When it comes to analytics, new designers and people that don’t look at user behavior numbers have no intuition about what is “good” or “bad”. That’s ok, nobody is born with that skill, but how do you know if your conversion rate is “enough”?
As you work through your designs, it is only a matter of time until you have to design a way for users to give you information. So today we will take a whirlwind tour of:
There are many common questions about UX design that you will get throughout your career. And some that you should get, even though you won’t. So today we will learn a few things about:
The Fold, Images & Headlines
Although counter-intuitive, the best way to understand the strengths of anything is to fight against them. In that spirit, one way you can take a big leap forward in designing better things, is to learn how to design worse things.
It may not be as easy as it sounds.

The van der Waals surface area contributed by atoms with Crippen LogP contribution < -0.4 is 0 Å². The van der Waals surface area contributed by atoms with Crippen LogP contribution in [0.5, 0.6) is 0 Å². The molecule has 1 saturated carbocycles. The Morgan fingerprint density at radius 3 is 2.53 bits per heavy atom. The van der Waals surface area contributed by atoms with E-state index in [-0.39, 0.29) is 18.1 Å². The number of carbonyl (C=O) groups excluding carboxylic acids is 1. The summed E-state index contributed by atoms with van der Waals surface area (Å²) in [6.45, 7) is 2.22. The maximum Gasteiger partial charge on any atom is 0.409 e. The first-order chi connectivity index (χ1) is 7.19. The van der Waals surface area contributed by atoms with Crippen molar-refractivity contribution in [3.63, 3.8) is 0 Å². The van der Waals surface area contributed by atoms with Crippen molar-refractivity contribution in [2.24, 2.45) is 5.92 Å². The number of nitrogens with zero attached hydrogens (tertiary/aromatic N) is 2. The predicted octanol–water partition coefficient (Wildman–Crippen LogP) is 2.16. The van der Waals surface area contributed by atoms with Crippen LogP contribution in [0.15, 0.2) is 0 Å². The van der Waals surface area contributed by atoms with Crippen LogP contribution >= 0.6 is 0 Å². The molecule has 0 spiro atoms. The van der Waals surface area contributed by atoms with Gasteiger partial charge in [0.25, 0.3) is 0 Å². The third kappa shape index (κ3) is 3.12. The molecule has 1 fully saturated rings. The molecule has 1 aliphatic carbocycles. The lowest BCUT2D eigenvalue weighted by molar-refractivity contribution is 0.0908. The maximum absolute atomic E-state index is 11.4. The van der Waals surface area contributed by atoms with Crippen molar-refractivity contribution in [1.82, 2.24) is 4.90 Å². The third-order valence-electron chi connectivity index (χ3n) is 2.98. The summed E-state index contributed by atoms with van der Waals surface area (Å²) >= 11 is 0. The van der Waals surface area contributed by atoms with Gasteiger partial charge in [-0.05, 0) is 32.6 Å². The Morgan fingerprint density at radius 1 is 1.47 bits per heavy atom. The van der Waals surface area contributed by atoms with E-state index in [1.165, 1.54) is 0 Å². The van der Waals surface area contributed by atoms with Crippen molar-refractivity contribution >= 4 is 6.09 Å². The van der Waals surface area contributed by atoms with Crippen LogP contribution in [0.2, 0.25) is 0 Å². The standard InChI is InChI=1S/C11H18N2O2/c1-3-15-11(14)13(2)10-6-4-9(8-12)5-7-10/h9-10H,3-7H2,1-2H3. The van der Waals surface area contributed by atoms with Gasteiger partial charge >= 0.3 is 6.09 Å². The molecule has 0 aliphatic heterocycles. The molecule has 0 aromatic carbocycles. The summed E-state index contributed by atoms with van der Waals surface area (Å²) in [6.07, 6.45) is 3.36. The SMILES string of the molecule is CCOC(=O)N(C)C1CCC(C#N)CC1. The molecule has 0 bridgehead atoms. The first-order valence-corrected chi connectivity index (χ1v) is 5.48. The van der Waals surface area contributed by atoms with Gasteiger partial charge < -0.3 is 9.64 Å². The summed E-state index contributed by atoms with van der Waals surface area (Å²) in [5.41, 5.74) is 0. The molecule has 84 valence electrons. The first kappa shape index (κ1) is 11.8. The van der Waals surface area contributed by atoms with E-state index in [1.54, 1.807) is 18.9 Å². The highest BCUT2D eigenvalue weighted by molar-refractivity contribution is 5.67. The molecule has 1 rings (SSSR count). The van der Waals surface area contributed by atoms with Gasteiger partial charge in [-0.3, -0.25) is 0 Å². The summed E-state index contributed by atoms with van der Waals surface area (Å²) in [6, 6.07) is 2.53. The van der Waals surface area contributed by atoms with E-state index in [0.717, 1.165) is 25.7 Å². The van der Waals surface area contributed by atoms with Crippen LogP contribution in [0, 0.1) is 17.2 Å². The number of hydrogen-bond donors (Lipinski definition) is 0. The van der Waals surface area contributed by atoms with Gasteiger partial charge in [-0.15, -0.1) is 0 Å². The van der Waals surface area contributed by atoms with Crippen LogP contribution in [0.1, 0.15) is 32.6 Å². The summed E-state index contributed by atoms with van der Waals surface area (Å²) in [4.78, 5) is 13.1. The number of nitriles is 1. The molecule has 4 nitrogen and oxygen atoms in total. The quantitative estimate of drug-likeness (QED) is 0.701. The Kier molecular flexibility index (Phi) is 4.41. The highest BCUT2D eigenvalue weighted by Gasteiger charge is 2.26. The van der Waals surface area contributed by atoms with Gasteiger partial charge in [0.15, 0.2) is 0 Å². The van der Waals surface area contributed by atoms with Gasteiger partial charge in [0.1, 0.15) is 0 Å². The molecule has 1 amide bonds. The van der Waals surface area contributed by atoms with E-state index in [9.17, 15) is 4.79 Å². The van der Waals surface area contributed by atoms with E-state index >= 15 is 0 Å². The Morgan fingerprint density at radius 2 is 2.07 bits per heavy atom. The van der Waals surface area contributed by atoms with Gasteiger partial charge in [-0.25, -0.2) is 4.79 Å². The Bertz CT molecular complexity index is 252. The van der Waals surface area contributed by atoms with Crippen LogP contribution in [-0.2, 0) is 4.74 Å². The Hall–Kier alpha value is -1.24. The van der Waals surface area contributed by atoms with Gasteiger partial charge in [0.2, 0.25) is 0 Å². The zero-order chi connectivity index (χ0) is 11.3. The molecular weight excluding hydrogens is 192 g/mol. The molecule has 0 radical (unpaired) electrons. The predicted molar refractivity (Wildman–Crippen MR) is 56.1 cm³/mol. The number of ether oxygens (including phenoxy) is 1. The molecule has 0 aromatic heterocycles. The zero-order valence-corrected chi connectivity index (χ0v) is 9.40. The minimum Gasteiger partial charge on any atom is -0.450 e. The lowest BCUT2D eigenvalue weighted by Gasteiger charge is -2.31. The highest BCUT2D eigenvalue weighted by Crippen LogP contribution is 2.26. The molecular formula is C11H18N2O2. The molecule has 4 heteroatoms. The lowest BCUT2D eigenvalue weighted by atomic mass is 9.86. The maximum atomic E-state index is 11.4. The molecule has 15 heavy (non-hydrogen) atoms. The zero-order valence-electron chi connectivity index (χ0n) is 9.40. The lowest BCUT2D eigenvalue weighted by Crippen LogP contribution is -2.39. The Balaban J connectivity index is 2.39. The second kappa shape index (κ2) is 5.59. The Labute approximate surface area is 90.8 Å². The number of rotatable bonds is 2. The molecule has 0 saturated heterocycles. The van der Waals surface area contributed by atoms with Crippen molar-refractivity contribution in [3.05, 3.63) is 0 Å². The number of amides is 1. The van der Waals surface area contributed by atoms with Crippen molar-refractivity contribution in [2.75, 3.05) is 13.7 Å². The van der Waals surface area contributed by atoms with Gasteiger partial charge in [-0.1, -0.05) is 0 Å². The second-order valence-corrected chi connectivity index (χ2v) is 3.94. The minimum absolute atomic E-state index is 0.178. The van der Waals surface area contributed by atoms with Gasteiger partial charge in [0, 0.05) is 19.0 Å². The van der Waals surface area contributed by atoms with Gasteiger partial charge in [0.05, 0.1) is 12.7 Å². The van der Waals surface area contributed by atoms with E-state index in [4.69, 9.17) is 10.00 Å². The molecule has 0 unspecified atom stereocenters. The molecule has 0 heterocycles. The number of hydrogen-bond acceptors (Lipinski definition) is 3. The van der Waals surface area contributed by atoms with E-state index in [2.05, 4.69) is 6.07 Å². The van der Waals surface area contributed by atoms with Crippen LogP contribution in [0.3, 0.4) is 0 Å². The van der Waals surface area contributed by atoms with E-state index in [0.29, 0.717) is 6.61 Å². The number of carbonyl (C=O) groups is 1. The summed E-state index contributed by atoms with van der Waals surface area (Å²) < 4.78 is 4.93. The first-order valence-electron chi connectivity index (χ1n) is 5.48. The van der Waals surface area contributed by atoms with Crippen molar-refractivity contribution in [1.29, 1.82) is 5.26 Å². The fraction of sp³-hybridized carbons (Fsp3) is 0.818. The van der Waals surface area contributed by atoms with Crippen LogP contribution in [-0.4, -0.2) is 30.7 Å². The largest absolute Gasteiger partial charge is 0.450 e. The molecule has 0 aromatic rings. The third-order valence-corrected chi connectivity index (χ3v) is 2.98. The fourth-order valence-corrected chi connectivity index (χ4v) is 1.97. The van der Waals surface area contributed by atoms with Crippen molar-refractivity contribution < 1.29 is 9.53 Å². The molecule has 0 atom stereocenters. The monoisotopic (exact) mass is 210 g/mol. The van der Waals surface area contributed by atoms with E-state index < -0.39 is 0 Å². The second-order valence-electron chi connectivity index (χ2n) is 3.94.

When designing registration forms or checkout flows, one thing you will often hear in UX is that you should reduce the number of pages in the flow. This is true. Sort of.
Many websites are made with one flawed assumption: if it’s on the screen, people will click it. That is a very dangerous assumption.
Most of the time, we plan a way for users to use our site or app, and design a way for it to be used like that. However, users often misunderstand or take a different path and to us, it feels like they are making “mistakes”. The best way to eliminate user mistakes, is to design them out of the product in the first place.
A landing page is any page that visitors (aka “traffic”) go to directly. For example, apple.com/trailers is not a home page, but I regularly go there without going through apple.com. I land there. Hence the name, “landing page”. Think of it like a guest entrance to your site.